Let’s inspect the raw .hex file of the OadClient to see what all this means. Here you will notice that the application information starts from address 0x1010 and onwards. Since this is not an OTA image, there is no metadata/ header information which will be located at address 0x1000. That’s it.


Step 2: Performing an OAD Image transfer

Generating OAD images

For generating the OTA downloadable images we will use the tools provided by the TI in the Simplelink SDK. The OAD binary can be created from the application .hex using the OAD image tool found in the following location: TI_SDK_DIR>/tools/common/oad/ The python scripts used in this tutorial are also available in the git repo of this tutorial under oad-tools.

Generate the application .hex file from the project rfWsnNodeExtFlashOadClient. To keep track of client node firmware, let’s first change the FW version string in oad/native_oad/oad_client.c

#define FW_VERSION "v1.0" to  #define FW_VERSION "v2.0" 

and then compile the project.

Copy the generated rfWsnNodeExtFlashOadClient_CC1310_LAUNCHXL_tirtos_ccs.hex and rename it to rfWsnNodeExtFlashOadClient_CC1310_LAUNCHXL_app_v2.hex. Place the .hex and script in the same directory.

To create the OAD image using the image creation tool, execute the following command:

python -t offchip -i app -v 0x0200 -m 0x1000 -ob rfWsnNodeExtFlashOadClient_CC1310_LAUNCHXL_app_v2.bin rfWsnNodeExtFlashOadClient_CC1310_LAUNCHXL_app_v2.hex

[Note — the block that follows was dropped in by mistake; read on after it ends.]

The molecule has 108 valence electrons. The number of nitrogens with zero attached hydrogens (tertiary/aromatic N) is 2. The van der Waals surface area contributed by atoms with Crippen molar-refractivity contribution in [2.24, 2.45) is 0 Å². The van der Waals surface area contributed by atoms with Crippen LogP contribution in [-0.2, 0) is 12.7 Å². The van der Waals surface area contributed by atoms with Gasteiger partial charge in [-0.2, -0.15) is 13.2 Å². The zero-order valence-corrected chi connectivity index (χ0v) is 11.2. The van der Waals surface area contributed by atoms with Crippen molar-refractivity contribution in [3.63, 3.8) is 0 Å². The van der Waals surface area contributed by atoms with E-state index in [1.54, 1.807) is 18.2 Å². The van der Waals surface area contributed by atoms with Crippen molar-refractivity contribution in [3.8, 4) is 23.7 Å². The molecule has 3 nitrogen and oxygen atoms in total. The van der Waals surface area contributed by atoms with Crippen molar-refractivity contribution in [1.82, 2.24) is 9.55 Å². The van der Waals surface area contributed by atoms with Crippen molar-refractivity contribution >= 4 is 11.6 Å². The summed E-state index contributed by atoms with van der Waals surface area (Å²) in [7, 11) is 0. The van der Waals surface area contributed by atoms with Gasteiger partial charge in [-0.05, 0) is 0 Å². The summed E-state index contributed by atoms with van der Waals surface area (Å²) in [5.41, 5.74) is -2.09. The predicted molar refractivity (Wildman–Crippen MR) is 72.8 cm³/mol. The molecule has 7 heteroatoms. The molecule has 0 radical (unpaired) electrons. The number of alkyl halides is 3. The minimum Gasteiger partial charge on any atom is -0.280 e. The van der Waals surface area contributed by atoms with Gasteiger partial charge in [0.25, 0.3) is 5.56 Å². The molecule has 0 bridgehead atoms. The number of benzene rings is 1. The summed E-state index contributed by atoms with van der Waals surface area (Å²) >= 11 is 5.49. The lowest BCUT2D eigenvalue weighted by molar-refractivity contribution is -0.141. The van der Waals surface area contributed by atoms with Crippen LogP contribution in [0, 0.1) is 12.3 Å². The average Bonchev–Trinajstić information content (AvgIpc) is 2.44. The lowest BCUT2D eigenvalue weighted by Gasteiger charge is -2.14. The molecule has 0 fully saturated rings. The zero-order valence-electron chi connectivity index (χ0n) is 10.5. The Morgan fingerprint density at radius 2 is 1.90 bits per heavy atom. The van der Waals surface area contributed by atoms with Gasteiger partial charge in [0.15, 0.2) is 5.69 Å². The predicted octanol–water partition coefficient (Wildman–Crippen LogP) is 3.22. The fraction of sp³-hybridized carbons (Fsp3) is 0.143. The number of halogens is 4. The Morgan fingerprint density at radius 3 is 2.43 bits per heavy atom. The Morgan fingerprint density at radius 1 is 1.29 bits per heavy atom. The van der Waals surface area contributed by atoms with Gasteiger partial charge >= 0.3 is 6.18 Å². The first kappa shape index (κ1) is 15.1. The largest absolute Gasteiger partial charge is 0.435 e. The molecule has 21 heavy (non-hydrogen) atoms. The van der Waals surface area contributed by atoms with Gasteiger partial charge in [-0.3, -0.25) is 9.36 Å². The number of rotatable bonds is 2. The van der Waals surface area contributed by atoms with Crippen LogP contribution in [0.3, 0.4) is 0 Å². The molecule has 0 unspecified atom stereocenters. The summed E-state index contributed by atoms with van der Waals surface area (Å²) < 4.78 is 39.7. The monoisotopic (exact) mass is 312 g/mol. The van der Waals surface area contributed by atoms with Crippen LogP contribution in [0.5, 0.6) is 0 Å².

The following command-line arguments are used to build the image:

  • -t offchip selects the type of OAD image to be offchip
  • -i app is used to indicate the BIM is not included and contains only the application image (EFL_OAD_IMG_TYPE_APP)
  • -m 0x1000 indicates the start of the image (including the header)
  • -v 0x0200 refers to the FW version with the format 0xXXYY where XX is the major version and YY the minor version (for example 3.0 would be 0x0300).

After successful creation of the OAD binary (xx.app_v2.bin), the following will be displayed on the terminal showing the metadata / image header information embedded into the application image binary.

Writing to:
The script has calculated the 16 Byte OAD Metadata vector below

Bytes: | 0 - 2  |  2 - 4   | 4 - 6  | 6 - 8  |  8-12    | 12 - 14 |   15    |  16  |
Desc : |  CRC   | CRC-SHDW | imgVer | imgLen |  usrId   | imgAddr | imgType | stat |
Data : | 0x79C4 |  0xFFFF  | 0x0200 | 0x4588 |  EEEE    | 0x0400  |  0x01   | 0xFF |

One would notice that this is all the information that is required by the BIM for evaluating an OTA image before booting-in (refer to section: Boot Image Manager (BIM) for offchip OAD).

Let’s inspect the raw OAD binary (rfWsnNodeExtFlashOadClient_CC1310_LAUNCHXL_app_v2.bin) that has been created by the python oad_image_tool to see what all this means. Here you will notice that the first row (indicated by the green line) or the starting addresses contain the 16 bytes metadata followed by the application data in the second row (red line). Note: the metadata is written in little endian format, for instance: 2 byte CRC = 0x79C4 is embedded as C4 79 and likewise.